A Polish Film Provides a New Perspective on the Warsaw Ghetto

Sept. 16 2019

Reviewing a new Polish documentary about the Warsaw Ghetto, titled Warsaw: A City Divided, Rokhl Kafrissen reflects on the lessons of a film she terms “remarkable”:

The ghetto was officially justified by the Nazis as a “public-health” measure, serving, they said, to protect the population from “disease-carrying Jews.” The exact placement of the walls was subject to haggling with city administrators who worried about things like traffic problems. It’s odd to think about traffic patterns in relation to the murder of Jews, but it reminds us that genocide was built on thousands of acts of seemingly mundane bureaucracy.

The Warsaw Ghetto was the first and largest ghetto established by the Nazis. After the Germans finally crushed the Warsaw Ghetto Uprising [in 1943], the ghetto was methodically razed, its building-by-building destruction meticulously documented by Nazi photographers and architects. Before the war, Warsaw had been the second-largest Jewish community in the world. At the end of the war, only a handful of its Jews were left alive. Today, only a few scattered pieces of the ghetto walls that imprisoned them still stand, including fragments between properties as well as the sections of the wall that were part of buildings.

Unlike Auschwitz or Dachau, the Warsaw Ghetto cannot be visited in any meaningful way. And yet, the ghetto looms large in Holocaust memory. The uprising there in 1943 is still the most famous act of Jewish resistance.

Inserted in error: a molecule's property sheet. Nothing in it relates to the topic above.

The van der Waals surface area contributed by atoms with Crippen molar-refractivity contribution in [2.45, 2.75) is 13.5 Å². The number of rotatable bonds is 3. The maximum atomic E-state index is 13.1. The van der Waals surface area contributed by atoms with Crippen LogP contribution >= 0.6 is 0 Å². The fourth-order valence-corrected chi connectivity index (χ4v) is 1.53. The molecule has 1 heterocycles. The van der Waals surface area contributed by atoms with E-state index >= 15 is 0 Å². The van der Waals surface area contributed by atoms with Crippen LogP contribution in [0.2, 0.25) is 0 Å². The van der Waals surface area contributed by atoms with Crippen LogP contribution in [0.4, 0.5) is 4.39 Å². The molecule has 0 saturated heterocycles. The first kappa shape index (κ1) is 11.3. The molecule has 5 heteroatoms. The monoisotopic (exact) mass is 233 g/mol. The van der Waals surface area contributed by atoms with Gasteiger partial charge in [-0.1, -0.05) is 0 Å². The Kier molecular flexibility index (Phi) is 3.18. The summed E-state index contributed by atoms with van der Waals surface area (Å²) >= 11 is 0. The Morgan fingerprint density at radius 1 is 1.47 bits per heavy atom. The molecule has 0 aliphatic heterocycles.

In addition to the newly discovered footage, [the film’s] writer and director, Eric Bednarski, uses a mix of archival documents, architectural plans, and, most movingly, eyewitness testimony. Irena Agata Boldok is a Jewish Warsaw resident who spent two years within the ghetto before escaping to the Aryan side. Bednarski films her in front of one of the most famous wall fragments, at Sienna Street, where a plaque commemorates the horrific events that took place inside the ghetto walls. “This was a street I was scared of, and I still am to this day. I’ve never walked this street without feeling afraid.” Boldok describes how after the war she returned, over and over, to this fragment, hoping to find the hole through which she and her mother had escaped. It’s a quietly devastating moment.

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Read more at Jewish Review of Books

More about: Film, Holocaust, Warsaw Ghetto

 

As World Leaders Gather to Remember the Holocaust, They Should Ask How Anti-Semitism Differs from Ordinary Hatreds

Jan. 22 2020

Today, an international conference titled “Remembering the Holocaust, Fighting Anti-Semitism” opens in Jerusalem, attended by representatives from some 40 governments, including the presidents of France, Russia, and Italy and the vice-president of the United States. While ample attention will no doubt be paid to the anti-Semitism of the extreme right, Fiamma Nirenstein fears that less will be paid to that of the left, and still less to the Islamic variety. She also fears that those in attendance will give in to a related, and dangerous, temptation to subsume anti-Semitism into an amorphous “hatred”:

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Read more at Jerusalem Center for Public Affairs

More about: Anti-Semitism, Holocaust, Intersectionality, Radical Islam